Disturb them as little as possible, and do not handle (please note their bite produces a mild reaction in some people) as they stress easily. Keep their aquarium in a little-used room if possible, and do not turn on the aquarium light if the room is dark (use room light or a timer). A group I kept at the Bronx Zoo ceased breeding when their exhibit was re-located to an area near a frequently used door.

      I hope that helps. Please be in touch if you decide to go forward, and I’ll suggest some useful products.

      Best regards, Frank Indiviglio.

  2. avatar

    I wrote in the past concerning tentacled snakes and now have 2 set up in the way you have described. One looks at home, always in the same spot but the other swims about a lot which I gather is not normal. Also, I have live plants (not sure of type, Sword?) but with the low light level they are not doing well. Can you help me with some information (again!) thank-you.

    • avatar

      Hello, Frank Indiviglio here. Thanks for your interest in our blog.

      Congrats on starting out with tentacled snakes, I hope you do very well. The snake that is moving about has likely not found a secure place to anchor. I suggest adding more plants and/or driftwood. Try arranging it in various levels in the tank, as these snakes are pretty choosy. I’ve also noticed that they are quite individualistic in this regard – what suits one may be rejected by another.

      Amazon swords and most other aquatic plants will prove difficult under dim lights, but dim is certainly the way to go, especially as the snakes are settling in. Peace lilies (a “land” plant sold at most garden supply stores, florists) grow very well in water and thrives in low light. Its leaf shafts are very sturdy and make great anchoring sites. Also, they grow extensive root systems when kept in water…the snakes will love to shelter in these. Pothos positioned just at or below the surface will also make a good resting area for the snakes…it is fairly tolerant of low light levels also.

      You might try adding Blackwater Conditioner to the water. This will darken it a bit, and may help in making the snakes feel at home. Some people feel that humeric acid (which is an ingredient of the conditioner) is beneficial for tentacled snakes’ skin. We tried this at the Bronx Zoo when faced with a fungal outbreak in our colony…I can’t say that it made a great difference to snakes already afflicted, but certainly it can do no harm in your case.

      Please let me know if you need anything further, and please keep me posted.

      Good luck. Best regards, Frank Indiviglio.

  3. avatar

    Many thanks to Frank Indiviglio for his advice on care of Erpeton tentaculum, the tentacled snake, as he tries to help me with a recent health issue with my snakes. I recently acquired a few of these snakes, which initally ate well during the first week (rosy reds).
    I noticed what I thought were a few small abrasions on the skin of some of them – mostly on the head, possibly from rubbing against something in their transport container, or from their sneaky habit of trying to stick their head out of the water and through any crack or crevice that they could find in my aquarium lid. But, very soon I was concerned that there might be associated fungal growth (or perhaps this was fungus all along?). They haven’t eaten in more than a week, so I thought they might be under stress.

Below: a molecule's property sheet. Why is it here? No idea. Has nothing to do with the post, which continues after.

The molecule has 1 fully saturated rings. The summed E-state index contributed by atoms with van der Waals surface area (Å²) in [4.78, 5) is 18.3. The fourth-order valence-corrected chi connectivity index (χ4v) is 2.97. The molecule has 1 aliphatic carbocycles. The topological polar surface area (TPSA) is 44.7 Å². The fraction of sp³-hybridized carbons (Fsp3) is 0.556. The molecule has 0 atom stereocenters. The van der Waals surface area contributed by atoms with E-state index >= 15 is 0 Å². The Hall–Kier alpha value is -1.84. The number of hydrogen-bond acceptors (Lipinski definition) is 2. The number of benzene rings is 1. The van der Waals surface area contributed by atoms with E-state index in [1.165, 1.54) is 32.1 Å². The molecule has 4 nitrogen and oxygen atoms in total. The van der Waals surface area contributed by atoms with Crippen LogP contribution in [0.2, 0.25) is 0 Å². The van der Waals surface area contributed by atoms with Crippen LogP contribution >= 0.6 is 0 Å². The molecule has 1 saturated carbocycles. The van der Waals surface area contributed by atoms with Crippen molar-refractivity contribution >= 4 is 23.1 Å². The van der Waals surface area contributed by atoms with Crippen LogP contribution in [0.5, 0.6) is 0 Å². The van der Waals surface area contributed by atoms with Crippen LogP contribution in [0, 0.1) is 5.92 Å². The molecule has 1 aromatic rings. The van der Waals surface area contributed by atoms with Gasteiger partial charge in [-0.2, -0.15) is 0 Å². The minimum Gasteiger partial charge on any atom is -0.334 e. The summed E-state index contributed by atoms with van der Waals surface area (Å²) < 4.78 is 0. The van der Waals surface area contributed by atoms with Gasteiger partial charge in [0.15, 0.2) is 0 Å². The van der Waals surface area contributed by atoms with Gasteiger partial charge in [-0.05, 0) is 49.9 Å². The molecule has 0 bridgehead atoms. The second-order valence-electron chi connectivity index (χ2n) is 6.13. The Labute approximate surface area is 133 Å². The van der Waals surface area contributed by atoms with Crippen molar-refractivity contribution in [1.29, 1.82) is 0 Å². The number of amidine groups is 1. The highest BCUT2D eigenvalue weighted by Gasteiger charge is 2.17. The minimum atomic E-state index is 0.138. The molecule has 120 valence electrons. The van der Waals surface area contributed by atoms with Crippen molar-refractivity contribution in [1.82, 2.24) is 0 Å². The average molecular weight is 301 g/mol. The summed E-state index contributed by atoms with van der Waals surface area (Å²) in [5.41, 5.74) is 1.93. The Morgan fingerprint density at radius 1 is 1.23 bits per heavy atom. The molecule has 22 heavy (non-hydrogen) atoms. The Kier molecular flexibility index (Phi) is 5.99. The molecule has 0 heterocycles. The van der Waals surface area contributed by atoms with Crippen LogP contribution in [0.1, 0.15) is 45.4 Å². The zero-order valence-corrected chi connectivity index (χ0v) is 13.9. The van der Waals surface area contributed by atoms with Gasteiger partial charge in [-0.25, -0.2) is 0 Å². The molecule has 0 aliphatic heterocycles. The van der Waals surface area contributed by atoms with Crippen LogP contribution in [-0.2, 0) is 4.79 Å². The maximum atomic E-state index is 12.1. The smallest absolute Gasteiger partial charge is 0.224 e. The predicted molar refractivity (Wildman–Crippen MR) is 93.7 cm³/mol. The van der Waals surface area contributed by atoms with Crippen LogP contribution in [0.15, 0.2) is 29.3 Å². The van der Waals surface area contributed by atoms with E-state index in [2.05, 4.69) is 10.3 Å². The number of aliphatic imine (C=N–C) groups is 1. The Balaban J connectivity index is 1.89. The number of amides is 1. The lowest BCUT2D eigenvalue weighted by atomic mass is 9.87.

I did some additional searching on the web, and came across this blog, which was very informative. I emailed Frank Indiviglio, and he quickly responded with some possible treatments that have been used for fish and amphibians – acriflavine (half the fish dosage), methylene blue, and blackwater extract – but also said that effectiveness of these treatments with Erpeton has been limited and variable in the past. I also had a friend suggest sulfa dip used for turtles.
    I took additional precautions to reduce any additional stress on the snakes, further reducing light and water flow, and making sure the water was slightly acidified.
    About the same time, I came across a research paper on a particular skin infection in Erpeton tentaculum, caused by CANV. It is unclear if my snakes have this particular fungal infection, but it is a very informative paper. I have enclosed the link to the abstract of this paper.
    Some additional treatments suggested in this paper, such as iodine treatment, and dilute formalin baths, appear to slow the progression of the infection, and postpone snake death.
    On two snakes, I swabbed all visible areas with iodine solution, and let it dry for 20-30 minutes before returning them to the tank. I also treated tank with acriflavine (half fish dosage). One snake prefers to keep its head out of the water for extended periods, and Frank informed me that this may also help kill the fungus. The other snake spends much more time underwater. I plan to continue daily iodine treatments.
    In addition, a third snake, smaller than the other two, died just prior to treatment of the other two snakes. Oddly, this snake had no visible skin lesions, but was smaller than the other two snakes (maybe malnourished too? – it’s difficult to know which snake was eating all the fish). So, this death could be due to malnourishment and/or stress, or possibly something internal.
    As has been mentioned in previous posts, and in this research paper, the source of the fungal infections is unclear, and stress associated with capture, transport, crowding, suboptimal temperature, etc. could be contributing factors to onset of the fungal infection. I will keep you posted on how my snakes are doing, and look forward to additional advice.


    • avatar

      Hello Bill, Frank Indiviglio here.

      Thanks for the kind words and the most interesting post.